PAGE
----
How to deal with IBS | Irritable Bowel Syndrome

how to deal with IBS Irritable Bowel Syndrome

IBS can have a huge impact on your day-to-day living. The impact of IBS on people’s lives is often underestimated. IBS is diagnosed by a general practitioner or a gastrointestinal specialist / doctor based on symptoms. Other tests include; blood test, stool test, celiac disease and lactose intolerance tests or a colonoscopy. Unfortunately, there is no cure for IBS however there are many ways to help decrease your symptoms. If you would like to learn more about how to improve IBS and stress, read this blog.

IBS can be divided into four subtypes: IBS with constipation (IBS-C), IBS with diarrhea (IBS-D), IBS mixed type (IBS-M) and IBS unsubtyped (IBS-U). People with IBS-M experience constipation and diarrhea while those with IBS-U do not have any of these symptoms. If you have been diagnosed with IBS the following advice may help control your symptoms.

1. Deal with IBS by dietary changes

Everyone experiences IBS differently so while some dietary changes may relieve symptoms in one person, the same changes may not be suitable for another. Keep a symptom and food diary to help identify what triggers your IBS.

Fiber

If you are regularly constipated, this could indicate that you are not consuming enough fiber in your diet. On the other hand, if you suffer from diarrhea, temporarily reducing your intake of high fiber foods such as wholemeal products, legumes, nuts and seeds can help bulk up the stool and ease diarrhea. The recommended average intake of fiber is 30 grams per day, but many find it hard to include enough fiber in their diet. When increasing fiber intake, it is important to do it slowly to reduce the risk of bloating and wind. Also, aim to drink 8-10 glasses of fluids per day to help the fiber to swell up.

Eating slowly

Eating food more slowly in a relaxed environment can minimize abdominal bloating as you reduce the amount of air swallowed. Many IBS sufferers become anxious around food. Limiting distractions such as your mobile phone or TV can help you become more mindful of eating and reduce anxiety.

Eating 3 regular meals without snacks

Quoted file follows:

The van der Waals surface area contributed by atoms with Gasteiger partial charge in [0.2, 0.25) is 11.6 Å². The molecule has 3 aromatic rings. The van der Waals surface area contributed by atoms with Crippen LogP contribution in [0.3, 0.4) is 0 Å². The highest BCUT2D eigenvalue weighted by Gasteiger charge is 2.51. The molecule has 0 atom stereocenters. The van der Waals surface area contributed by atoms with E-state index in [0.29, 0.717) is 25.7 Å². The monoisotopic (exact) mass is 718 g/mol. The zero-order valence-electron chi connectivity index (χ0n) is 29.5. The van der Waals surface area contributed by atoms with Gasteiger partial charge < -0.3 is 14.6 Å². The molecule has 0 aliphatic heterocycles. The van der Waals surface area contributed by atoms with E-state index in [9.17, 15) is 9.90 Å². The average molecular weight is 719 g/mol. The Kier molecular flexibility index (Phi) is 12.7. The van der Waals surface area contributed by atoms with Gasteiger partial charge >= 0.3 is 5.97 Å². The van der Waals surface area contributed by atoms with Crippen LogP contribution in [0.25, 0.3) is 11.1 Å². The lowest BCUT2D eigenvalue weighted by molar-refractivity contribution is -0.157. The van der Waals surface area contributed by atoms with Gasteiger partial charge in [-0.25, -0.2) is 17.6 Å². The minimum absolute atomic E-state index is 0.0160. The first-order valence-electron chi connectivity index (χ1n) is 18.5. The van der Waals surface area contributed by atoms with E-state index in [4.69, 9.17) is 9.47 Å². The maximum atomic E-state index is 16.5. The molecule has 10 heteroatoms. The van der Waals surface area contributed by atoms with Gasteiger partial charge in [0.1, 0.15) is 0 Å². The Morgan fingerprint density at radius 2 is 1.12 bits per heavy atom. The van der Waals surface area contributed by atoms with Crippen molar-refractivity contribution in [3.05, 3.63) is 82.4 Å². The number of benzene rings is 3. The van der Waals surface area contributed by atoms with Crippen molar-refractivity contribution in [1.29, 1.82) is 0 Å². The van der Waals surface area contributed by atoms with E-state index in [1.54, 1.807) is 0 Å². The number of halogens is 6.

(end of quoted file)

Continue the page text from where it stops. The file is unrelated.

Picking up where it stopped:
Large meals can exasperate symptoms. Instead of eating one large evening meal, try eating 3 regular meals spread throughout the day without snacks to allow your gut to rest.

Fatty foods

Some people find that fatty foods (ie, deep fat fried, battered, confectionary) bring on symptoms. If this is the case for you, try to limit your intake of fatty foods and monitor your symptoms.

Alcohol and caffeine

Alcohol and caffeine (coffee, energy drinks and smaller amounts in tea) are known as gut stimulants. Basically, this means that they can increase the risk of diarrhoea, bloating or cramping. If you frequently have to rush to the bathroom after a cup of coffee or glass of prosecco, it is worth reducing your intake of these.

Carbonated drinks

Lastly, reducing the amount of carbonated drinks may also relieve bloating and wind.

2. Regular exercise

Regular exercise gets your gut moving and especially helps those suffering from constipation. Guidelines recommend 150 minutes of moderate intensity exercise or 75 minutes of vigorous exercise per week. Exercise can also reduce stress levels. If you are nervous about exercising in public, home workouts are a fantastic option! Aim for 30 minutes of exercise a day such as walking or cycling. Even cleaning and gardening count towards your 30 minutes a day!

3. Rest to deal with IBS

Your gut can sense when your body is feeling stressed. In turn, this can increase feelings of bloating, diarrhoea and constipation. Try to focus on the moment and don’t overthink situations. Dedicating a part of your day to focus on just you is a good way to become aware of your feelings and can ease symptoms. Take part in activities that you enjoy and that help ease your anxiety for example, walking, yoga and meditation. Sharing your experience with friends or family is a useful way to ease anxiety during social situations. This means that you can plan suitable activities with your friends rather than worrying about where the nearest toilet is.

Before you will be able to know what your body needs, before you will be able to understand when your body is telling you something, you will need to get to know your body’s language.

IBS relief program

PDS coaching offers an IBS relief program in English . The IBS relief program consists of 5 main pillars namely: awareness, eating, exercising, energy and resting. With this complete program you’ll discover how you can get rid of your stomach / intestinal complaints, with lasting results, in a way that suits you personally. We always treat everyone individually, focusing on you, your personal situation and your specific complaints. This is the only program you need to regain control over your intestinal complaints.

If you would like to find out more about Janna Koopman’s work as an IBS dietitian and coach, leave a comment below. Do you want more personalized advice? Please feel free to contact Janna for a free consultation.

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